Tournament Journal

That’s fair enough. That’s not being unethical. Put it this way, you don’t see Michael Jordan calling fouls on himself in a game.”

In a year in which Major League Baseball paid tribute to Jackie Robinson and in which the National Basketball Association saw fit to place 33 African Americans on its team of the 50 greatest players of all-time, the United States Tennis Association did its constituents proud by naming its new stadium in honor of Arthur Ashe.

The 23,000-seat stadium will be the centerpiece of the U.S. Open and the USTA National Tennis Center for decades to come. Its official dedication on the Saturday before and the first Monday of this year’s U.S. Open is expected to attract a star-studded cast of luminaries from inside and outside the tennis world.

“Arthur Ashe was an outstanding tennis player, but we are naming our new stadium in his honor because he was the finest human being the sport of tennis has ever known,” says Harry Marmion, president of the USTA, the national governing body for tennis in America. “Arthur was — and through the example he set, still is — a role model to people throughout the world. It is only fitting that we recognize one of the brightest stars of tennis’s past through the facility that will be the focus of tennis’s future.”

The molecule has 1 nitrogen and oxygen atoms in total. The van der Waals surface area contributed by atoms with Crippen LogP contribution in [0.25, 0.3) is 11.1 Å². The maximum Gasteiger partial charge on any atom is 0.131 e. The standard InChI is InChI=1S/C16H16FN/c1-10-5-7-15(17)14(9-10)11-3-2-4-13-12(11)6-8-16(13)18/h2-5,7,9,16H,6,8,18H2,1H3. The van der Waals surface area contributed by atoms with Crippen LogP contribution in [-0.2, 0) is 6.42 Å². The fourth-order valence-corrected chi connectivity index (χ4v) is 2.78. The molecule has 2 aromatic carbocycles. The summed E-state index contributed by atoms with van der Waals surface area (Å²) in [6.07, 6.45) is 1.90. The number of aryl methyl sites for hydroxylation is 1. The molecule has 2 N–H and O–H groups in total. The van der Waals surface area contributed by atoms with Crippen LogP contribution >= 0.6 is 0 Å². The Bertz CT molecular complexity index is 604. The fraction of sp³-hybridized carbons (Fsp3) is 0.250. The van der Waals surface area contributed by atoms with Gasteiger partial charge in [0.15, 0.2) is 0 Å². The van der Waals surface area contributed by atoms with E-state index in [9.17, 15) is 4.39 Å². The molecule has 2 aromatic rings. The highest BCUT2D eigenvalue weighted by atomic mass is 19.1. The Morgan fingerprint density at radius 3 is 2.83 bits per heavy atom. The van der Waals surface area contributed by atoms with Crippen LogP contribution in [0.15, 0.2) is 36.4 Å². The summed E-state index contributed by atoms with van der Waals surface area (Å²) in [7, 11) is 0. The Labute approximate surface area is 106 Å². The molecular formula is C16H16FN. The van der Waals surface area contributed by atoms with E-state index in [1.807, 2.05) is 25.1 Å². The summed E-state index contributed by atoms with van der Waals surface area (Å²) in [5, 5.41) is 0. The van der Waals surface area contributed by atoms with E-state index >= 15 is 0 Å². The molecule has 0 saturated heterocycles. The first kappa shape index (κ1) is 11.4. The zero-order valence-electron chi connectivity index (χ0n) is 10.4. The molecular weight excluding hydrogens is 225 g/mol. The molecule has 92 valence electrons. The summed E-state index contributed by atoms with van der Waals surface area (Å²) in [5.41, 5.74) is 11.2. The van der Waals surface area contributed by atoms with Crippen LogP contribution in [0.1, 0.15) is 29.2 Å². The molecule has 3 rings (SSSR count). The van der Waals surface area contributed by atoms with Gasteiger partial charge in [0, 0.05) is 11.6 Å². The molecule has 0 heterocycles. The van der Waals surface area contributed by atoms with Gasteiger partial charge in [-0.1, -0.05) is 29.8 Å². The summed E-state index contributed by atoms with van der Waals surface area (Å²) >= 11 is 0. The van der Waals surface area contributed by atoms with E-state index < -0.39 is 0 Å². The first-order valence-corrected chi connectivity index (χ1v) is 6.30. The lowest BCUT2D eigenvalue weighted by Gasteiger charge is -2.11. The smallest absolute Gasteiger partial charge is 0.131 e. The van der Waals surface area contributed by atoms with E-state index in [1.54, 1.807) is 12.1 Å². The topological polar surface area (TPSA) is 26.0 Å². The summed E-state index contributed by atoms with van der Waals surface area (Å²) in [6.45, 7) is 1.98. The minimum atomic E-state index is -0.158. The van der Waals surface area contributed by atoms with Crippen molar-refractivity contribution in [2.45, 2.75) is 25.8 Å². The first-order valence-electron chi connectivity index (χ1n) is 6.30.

The stadium is but one of many tributes made in Ashe’s name since he died in 1993. R i c h m o n d, Virginia, and Chicago each have an elementary school that bears his name. There’s an Arthur Ashe tennis academy in Soweto, an Arthur Ashe Junior Athlete of the Year program and an Arthur Ashe Endowment for the Defeat of AIDS. The latter gets some of its proceeds from Arthur Ashe Kids Day, which is held the weekend before the U.S. Open. This year’s program will be highlighted by the first of two dedication ceremonies for the new stadium. Ashe’s 11-year-old daughter, Camera, is expected to handle the ribbon cutting.

Ashe won three grand slam tournaments (including Wimbledon in 1975) and 46 other singles and doubles titles during a career that stretched from 1968 to 1980. One of those grand slam victories was his thrilling 1968 U.S. Open triumph, which made him not only the first champion to win at the Open, but the first African-American man to win a Grand Slam title. That historic victory makes the dedication of the stadium in his honor even more momentous.

Away from the court, he was a staunch advocate for such causes as the U.S. anti-apartheid movement. As a volunteer for the USTA, he co-founded the National Junior Tennis League and was co-chair of the special committee that led to the formation of the USTA Player Development department.

“Arthur was very committed to the USTA and to helping it create opportunities for those who need them most,” says Jeanne Mountoussamy- Ashe, the widow of the legendary tennis player. “Arthur Ashe Stadium at the National Tennis Center will be a

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